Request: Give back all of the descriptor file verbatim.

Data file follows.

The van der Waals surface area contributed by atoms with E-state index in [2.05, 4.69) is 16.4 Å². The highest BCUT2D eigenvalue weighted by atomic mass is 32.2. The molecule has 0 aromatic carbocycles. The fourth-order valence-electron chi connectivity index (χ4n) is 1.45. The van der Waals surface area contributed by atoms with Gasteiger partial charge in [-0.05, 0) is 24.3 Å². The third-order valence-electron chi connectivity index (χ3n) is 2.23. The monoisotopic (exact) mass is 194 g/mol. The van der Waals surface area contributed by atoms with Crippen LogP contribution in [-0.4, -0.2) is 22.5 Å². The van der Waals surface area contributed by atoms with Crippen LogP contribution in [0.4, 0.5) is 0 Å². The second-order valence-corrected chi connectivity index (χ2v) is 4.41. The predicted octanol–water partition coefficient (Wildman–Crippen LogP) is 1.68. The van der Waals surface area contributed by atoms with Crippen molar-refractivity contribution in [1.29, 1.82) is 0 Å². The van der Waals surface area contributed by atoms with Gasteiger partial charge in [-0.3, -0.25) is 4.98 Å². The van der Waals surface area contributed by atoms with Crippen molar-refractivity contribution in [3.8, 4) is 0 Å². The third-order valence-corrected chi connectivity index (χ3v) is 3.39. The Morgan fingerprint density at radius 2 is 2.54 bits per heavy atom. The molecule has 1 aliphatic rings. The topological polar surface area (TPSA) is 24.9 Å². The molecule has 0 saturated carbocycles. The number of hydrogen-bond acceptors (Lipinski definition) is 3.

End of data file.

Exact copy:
The van der Waals surface area contributed by atoms with E-state index in [2.05, 4.69) is 16.4 Å². The highest BCUT2D eigenvalue weighted by atomic mass is 32.2. The molecule has 0 aromatic carbocycles. The fourth-order valence-electron chi connectivity index (χ4n) is 1.45. The van der Waals surface area contributed by atoms with Gasteiger partial charge in [-0.05, 0) is 24.3 Å². The third-order valence-electron chi connectivity index (χ3n) is 2.23. The monoisotopic (exact) mass is 194 g/mol. The van der Waals surface area contributed by atoms with Crippen LogP contribution in [-0.4, -0.2) is 22.5 Å². The van der Waals surface area contributed by atoms with Crippen LogP contribution in [0.4, 0.5) is 0 Å². The second-order valence-corrected chi connectivity index (χ2v) is 4.41. The predicted octanol–water partition coefficient (Wildman–Crippen LogP) is 1.68. The van der Waals surface area contributed by atoms with Crippen molar-refractivity contribution in [1.29, 1.82) is 0 Å². The van der Waals surface area contributed by atoms with Gasteiger partial charge in [-0.3, -0.25) is 4.98 Å². The van der Waals surface area contributed by atoms with Crippen molar-refractivity contribution in [3.8, 4) is 0 Å². The third-order valence-corrected chi connectivity index (χ3v) is 3.39. The Morgan fingerprint density at radius 2 is 2.54 bits per heavy atom. The molecule has 1 aliphatic rings. The topological polar surface area (TPSA) is 24.9 Å². The molecule has 0 saturated carbocycles. The number of hydrogen-bond acceptors (Lipinski definition) is 3.